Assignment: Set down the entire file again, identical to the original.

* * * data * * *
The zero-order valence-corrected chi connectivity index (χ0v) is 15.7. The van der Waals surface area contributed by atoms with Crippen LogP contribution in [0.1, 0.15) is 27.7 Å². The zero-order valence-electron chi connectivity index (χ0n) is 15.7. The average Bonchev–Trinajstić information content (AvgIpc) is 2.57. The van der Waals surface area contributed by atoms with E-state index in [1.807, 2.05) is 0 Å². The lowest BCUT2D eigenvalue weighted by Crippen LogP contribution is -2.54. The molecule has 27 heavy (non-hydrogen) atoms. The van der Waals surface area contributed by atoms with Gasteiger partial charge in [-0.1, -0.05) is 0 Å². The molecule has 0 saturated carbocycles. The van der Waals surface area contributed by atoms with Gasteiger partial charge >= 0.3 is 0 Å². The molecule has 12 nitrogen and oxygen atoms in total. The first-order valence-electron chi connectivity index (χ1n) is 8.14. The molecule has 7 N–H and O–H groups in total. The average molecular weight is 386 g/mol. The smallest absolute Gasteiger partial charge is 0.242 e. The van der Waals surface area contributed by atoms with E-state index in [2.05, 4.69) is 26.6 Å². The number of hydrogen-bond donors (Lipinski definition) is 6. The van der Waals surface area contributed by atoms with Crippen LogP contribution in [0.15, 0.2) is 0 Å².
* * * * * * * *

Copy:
The zero-order valence-corrected chi connectivity index (χ0v) is 15.7. The van der Waals surface area contributed by atoms with Crippen LogP contribution in [0.1, 0.15) is 27.7 Å². The zero-order valence-electron chi connectivity index (χ0n) is 15.7. The average Bonchev–Trinajstić information content (AvgIpc) is 2.57. The van der Waals surface area contributed by atoms with E-state index in [1.807, 2.05) is 0 Å². The lowest BCUT2D eigenvalue weighted by Crippen LogP contribution is -2.54. The molecule has 27 heavy (non-hydrogen) atoms. The van der Waals surface area contributed by atoms with Gasteiger partial charge in [-0.1, -0.05) is 0 Å². The molecule has 0 saturated carbocycles. The van der Waals surface area contributed by atoms with Gasteiger partial charge >= 0.3 is 0 Å². The molecule has 12 nitrogen and oxygen atoms in total. The first-order valence-electron chi connectivity index (χ1n) is 8.14. The molecule has 7 N–H and O–H groups in total. The average molecular weight is 386 g/mol. The smallest absolute Gasteiger partial charge is 0.242 e. The van der Waals surface area contributed by atoms with E-state index in [2.05, 4.69) is 26.6 Å². The number of hydrogen-bond donors (Lipinski definition) is 6. The van der Waals surface area contributed by atoms with Crippen LogP contribution in [0.15, 0.2) is 0 Å².